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HPE Launches 2 HPC-AI Offerings for ML Implementation and and Collaboration

Two announcements today from HPE underscore the strategic imperative of combining HPC and AI — along with demand for systems that ease AI implementation complexity.

HPE announced its Machine Learning Development System, designed to accelerate AI training models at scale. HPE said the system delivers value in days, rather than the typical weeks or months, by combining its HPC resources with the open source ML platform of Determined AI, a startup HPE acquired last June, developer of an AI training software stack.

In addition, the company announced HPE Swarm Learning, an edge AI offering the company said fosters collaboration by allowing organizations to share AI model learnings, rather than data, with other organizations. The goal: improve model accuracy and reduce AI biases while ensuring data privacy and governance.

HPE said its Machine Learning Development System is an end-to-end solution that integrates machine learning software, compute, accelerators and networking to develop and train more accurate AI models at scale.

The system is built on the HPE’s Apollo 6500 Gen10 server with eight NVIDIA A100 80Gb GPUs. It also utilizes HPE Performance Cluster Management software and NVIDIA Quantum InfiniBand. HPE ProLiant DL325 servers and 1 Gb Ethernet Aruba CX 6300 switch handle stack and system component management. The system is offered in configurations from 32 GPUs to 256 GPUs.

HPE said the small configuration delivers approximately 90 percent workload scaling efficiency. Based on internal testing, the 32 GPU-system delivers up to 5.7X faster throughout for a natural language processing workload compared to “another offering containing 32 identical GPUs, but with a sub-optimal interconnect,” HPE said.

Aleph Alpha GmbH, a German AI startup, said it has adopted the system to train their multimodal AI, which includes NLP covering five languages and computer vision for complex texts, higher level understanding summaries and specific information search across hundreds of documents in a conversational context.

“We are seeing astonishing efficiency and performance of more than 150 teraflops by using the HPE Machine Learning Development System,” said Jonas Andrulis, founder-CEO of Aleph Alpha. “The system was quickly set up and we began training our models in hours instead of weeks. While running these massive workloads, combined with our ongoing research, being able to rely on an integrated solution for deployment and monitoring makes all the difference.”

The system is available now worldwide, HPE said.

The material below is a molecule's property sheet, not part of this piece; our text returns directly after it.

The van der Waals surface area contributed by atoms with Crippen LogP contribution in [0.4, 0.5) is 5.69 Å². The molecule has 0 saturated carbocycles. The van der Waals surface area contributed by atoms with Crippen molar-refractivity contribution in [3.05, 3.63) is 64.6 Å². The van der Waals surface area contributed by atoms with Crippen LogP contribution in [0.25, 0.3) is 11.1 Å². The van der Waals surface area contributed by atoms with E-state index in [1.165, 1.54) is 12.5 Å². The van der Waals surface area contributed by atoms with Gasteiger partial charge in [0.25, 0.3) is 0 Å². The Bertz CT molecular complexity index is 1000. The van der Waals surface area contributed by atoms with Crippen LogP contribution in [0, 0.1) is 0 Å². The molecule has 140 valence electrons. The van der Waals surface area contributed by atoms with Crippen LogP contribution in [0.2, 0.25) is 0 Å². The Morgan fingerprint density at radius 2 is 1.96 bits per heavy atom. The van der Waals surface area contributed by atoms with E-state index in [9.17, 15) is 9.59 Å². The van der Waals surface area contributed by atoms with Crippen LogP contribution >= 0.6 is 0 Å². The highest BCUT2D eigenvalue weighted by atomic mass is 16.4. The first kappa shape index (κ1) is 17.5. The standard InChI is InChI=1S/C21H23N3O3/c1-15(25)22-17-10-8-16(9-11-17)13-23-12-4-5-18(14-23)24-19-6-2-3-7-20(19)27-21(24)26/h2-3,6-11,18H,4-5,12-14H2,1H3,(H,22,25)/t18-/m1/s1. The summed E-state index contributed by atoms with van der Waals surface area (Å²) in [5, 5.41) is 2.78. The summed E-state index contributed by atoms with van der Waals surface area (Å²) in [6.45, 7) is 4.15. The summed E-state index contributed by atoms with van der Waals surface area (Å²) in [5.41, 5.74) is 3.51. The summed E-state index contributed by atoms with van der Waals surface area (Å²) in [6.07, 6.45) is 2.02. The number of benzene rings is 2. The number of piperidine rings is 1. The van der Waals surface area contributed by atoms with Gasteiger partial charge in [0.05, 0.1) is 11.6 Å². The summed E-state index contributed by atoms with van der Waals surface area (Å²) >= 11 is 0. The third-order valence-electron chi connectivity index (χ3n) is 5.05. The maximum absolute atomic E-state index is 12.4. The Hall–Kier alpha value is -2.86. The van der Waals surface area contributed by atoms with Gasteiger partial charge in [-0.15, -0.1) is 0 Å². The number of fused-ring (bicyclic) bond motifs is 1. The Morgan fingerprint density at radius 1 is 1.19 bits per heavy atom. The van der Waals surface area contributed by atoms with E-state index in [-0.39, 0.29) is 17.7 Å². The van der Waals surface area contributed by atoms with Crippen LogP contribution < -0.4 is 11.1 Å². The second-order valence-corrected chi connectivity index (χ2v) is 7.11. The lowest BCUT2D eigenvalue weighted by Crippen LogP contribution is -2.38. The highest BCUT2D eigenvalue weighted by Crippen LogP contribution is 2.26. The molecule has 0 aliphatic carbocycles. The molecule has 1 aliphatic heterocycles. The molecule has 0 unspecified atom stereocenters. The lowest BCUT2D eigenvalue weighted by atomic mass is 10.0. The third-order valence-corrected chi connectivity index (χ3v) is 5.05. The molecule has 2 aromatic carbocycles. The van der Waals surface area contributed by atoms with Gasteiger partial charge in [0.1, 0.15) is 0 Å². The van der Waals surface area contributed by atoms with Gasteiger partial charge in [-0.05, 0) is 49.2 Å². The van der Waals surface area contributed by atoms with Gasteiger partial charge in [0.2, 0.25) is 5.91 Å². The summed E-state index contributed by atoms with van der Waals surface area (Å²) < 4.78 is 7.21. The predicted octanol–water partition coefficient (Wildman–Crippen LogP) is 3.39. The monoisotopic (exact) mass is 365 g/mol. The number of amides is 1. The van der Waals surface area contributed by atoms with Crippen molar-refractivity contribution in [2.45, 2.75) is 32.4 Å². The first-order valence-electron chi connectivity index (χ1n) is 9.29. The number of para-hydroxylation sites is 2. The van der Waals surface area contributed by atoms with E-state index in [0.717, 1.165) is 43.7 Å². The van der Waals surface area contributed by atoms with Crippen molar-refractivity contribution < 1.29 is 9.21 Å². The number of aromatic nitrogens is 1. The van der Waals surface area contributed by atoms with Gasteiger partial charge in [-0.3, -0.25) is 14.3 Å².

HPE said Swarm Learning was developed by Hewlett Packard Labs and described it as “the industry’s first privacy-preserving, decentralized ML framework for the edge or distributed sites.”

Using HPE’s swarm API, it provides customers with containers that are integrated with AI models, enabling users to share AI model learnings within their organization and outside with industry peers with the intent of improve training, without sharing actual data.

HPE cited the University of Aachen in Germany, which studies histopathology to accelerate diagnosis of colon cancer. A team of cancer researchers at University Hospital of RWTH University Aachen conducted a study applying AI on image processing to predict genetic alterations, which can cause cells to become cancerous. They trained AI models using HPE Swarm Learning on three groups of patients from Ireland, Germany and the U.S. and validated the prediction performance in two independent datasets from the U.K. using the same, swarm learning-based AI models.

The university said the results demonstrated that the original AI models, training only on local data, were outperformed using swarm learning due to sharing learnings, but not the patient data, with other entities to improve predictions.

In addition, HPE said TigerGraph, provider of a graph analytics platform, combined Swarm Learning with its data analytics offering running on HPE ProLiant servers using AMD EPYC processors. They used the system to detect unusual activity in credit card transactions. TigerGraph said the solution increases accuracy when training machine learning models from large quantities of financial data from multiple banks and branches.

“Swarm learning is a new, powerful approach to AI that has already made progress in addressing global challenges such as advancing patient healthcare and improving anomaly detection that aid efforts in fraud detection and predictive maintenance,” said HPE’s Justin Hotard, EVP/GM, HPC & AI. “HPE is contributing to the swarm learning movement in a meaningful way by delivering an enterprise-class solution that uniquely enables organizations to collaborate, innovate, and accelerate the power of AI models, while preserving each organization’s ethics, data privacy, and governance standards.”

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